Tuesday, February 23, 2016
Apparently the wealthy elites are not pleased with the new directive issued by Chinese leadership to eliminate all gated communities. The Global Times has nice coverage:
A government document that instructs cities across China to open up the enormous numbers of gated residential compounds to ease traffic congestion aroused public controversy on Monday, with many residents arguing that the administrative order, though well-intentioned, may bring personal and property safety concerns.
The Communist Party of China Central Committee and the State Council on Sunday issued guidelines on urban development to deal with "urban ills" resulting from poor urban design. These ills include congestion, pollution and designing either over-large buildings or those which are too exotic.
The document said China will optimize the structure of street networks to promote an open and easy-access street-and-block system.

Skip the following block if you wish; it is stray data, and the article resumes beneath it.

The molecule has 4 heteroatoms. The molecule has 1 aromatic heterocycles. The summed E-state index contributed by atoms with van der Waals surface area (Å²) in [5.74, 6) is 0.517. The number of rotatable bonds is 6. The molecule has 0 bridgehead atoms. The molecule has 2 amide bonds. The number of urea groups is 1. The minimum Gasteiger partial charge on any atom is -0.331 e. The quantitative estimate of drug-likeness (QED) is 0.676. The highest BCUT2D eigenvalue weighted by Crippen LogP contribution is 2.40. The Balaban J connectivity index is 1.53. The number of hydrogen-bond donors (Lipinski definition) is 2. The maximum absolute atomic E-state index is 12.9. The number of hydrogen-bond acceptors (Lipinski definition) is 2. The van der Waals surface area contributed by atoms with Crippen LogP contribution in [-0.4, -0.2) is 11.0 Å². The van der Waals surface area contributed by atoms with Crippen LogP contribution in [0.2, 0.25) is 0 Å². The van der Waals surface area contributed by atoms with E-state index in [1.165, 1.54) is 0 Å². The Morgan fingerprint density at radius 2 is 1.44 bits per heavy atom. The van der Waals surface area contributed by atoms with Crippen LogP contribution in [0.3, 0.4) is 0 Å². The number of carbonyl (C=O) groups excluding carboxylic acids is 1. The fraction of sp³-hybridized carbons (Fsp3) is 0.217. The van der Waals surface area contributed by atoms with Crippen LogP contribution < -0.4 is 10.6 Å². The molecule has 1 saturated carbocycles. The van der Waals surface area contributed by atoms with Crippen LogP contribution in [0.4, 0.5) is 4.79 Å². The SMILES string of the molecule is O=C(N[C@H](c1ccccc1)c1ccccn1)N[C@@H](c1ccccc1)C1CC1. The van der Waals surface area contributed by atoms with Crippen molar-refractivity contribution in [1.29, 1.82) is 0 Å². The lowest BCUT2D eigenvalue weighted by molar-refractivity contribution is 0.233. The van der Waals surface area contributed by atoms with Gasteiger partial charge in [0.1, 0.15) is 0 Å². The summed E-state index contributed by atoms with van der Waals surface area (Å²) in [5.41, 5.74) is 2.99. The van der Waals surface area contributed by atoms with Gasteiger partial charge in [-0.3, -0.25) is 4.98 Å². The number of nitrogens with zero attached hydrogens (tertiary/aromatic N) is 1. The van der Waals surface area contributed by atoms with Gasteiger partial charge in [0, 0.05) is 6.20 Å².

"No more enclosed residential compounds will be built in principle," the document said. "Existing residential and corporate compounds will gradually open up, so the interior roads can be put into public use, which will save land and help reallocate transport networks."
Since the late 1980s, many cities have built sprawling gated residential compounds - many with lawns and exercise venues and facilities inside - for safety and a better living environment for the apartment owners.
Congestion has plagued China's cities, despite ambitious expressway-building projects. Freeing up narrower roads and congested street designs have become a new concept in the country's urban planning.
The release of the guidelines comes two months after leaders met for the Central Urban Work Conference, promising to make China's sprawling cities more livable and green. The last time China held such a meeting was in 1978, when only 18 percent of the population lived in cities. That had increased to 56.1 percent by the end of 2015, according to the Xinhua News Agency.
"The second urban work conference, 37 years after the first, shows that urban planning is a core problem in China's economic and social development," Niu Fengrui, director of the Institute for Urban and Environmental Studies at the Chinese Academy of Social Sciences, told the Global Times.